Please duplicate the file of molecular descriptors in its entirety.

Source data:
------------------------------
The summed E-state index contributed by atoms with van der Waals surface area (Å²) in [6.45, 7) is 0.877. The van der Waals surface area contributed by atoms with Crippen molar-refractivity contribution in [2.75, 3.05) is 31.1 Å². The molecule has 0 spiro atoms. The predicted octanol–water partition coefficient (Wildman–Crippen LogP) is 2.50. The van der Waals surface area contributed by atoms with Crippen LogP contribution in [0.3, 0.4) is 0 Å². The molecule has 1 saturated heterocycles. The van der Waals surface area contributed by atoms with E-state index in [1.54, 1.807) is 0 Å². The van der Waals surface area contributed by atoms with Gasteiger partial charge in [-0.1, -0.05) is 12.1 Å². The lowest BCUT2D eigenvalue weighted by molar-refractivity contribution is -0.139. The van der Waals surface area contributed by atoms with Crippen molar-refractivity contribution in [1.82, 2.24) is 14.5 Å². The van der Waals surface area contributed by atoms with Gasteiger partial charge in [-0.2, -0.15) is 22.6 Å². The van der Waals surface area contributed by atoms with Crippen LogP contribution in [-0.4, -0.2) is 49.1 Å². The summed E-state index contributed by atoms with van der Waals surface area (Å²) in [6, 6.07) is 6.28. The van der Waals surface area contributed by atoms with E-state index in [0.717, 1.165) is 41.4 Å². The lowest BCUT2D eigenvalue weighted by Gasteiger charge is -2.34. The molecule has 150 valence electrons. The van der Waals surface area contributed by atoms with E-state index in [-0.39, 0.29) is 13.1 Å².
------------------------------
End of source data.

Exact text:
The summed E-state index contributed by atoms with van der Waals surface area (Å²) in [6.45, 7) is 0.877. The van der Waals surface area contributed by atoms with Crippen molar-refractivity contribution in [2.75, 3.05) is 31.1 Å². The molecule has 0 spiro atoms. The predicted octanol–water partition coefficient (Wildman–Crippen LogP) is 2.50. The van der Waals surface area contributed by atoms with Crippen LogP contribution in [0.3, 0.4) is 0 Å². The molecule has 1 saturated heterocycles. The van der Waals surface area contributed by atoms with E-state index in [1.54, 1.807) is 0 Å². The van der Waals surface area contributed by atoms with Gasteiger partial charge in [-0.1, -0.05) is 12.1 Å². The lowest BCUT2D eigenvalue weighted by molar-refractivity contribution is -0.139. The van der Waals surface area contributed by atoms with Crippen molar-refractivity contribution in [1.82, 2.24) is 14.5 Å². The van der Waals surface area contributed by atoms with Gasteiger partial charge in [-0.2, -0.15) is 22.6 Å². The van der Waals surface area contributed by atoms with Crippen LogP contribution in [-0.4, -0.2) is 49.1 Å². The summed E-state index contributed by atoms with van der Waals surface area (Å²) in [6, 6.07) is 6.28. The van der Waals surface area contributed by atoms with E-state index in [0.717, 1.165) is 41.4 Å². The lowest BCUT2D eigenvalue weighted by Gasteiger charge is -2.34. The molecule has 150 valence electrons. The van der Waals surface area contributed by atoms with E-state index in [-0.39, 0.29) is 13.1 Å².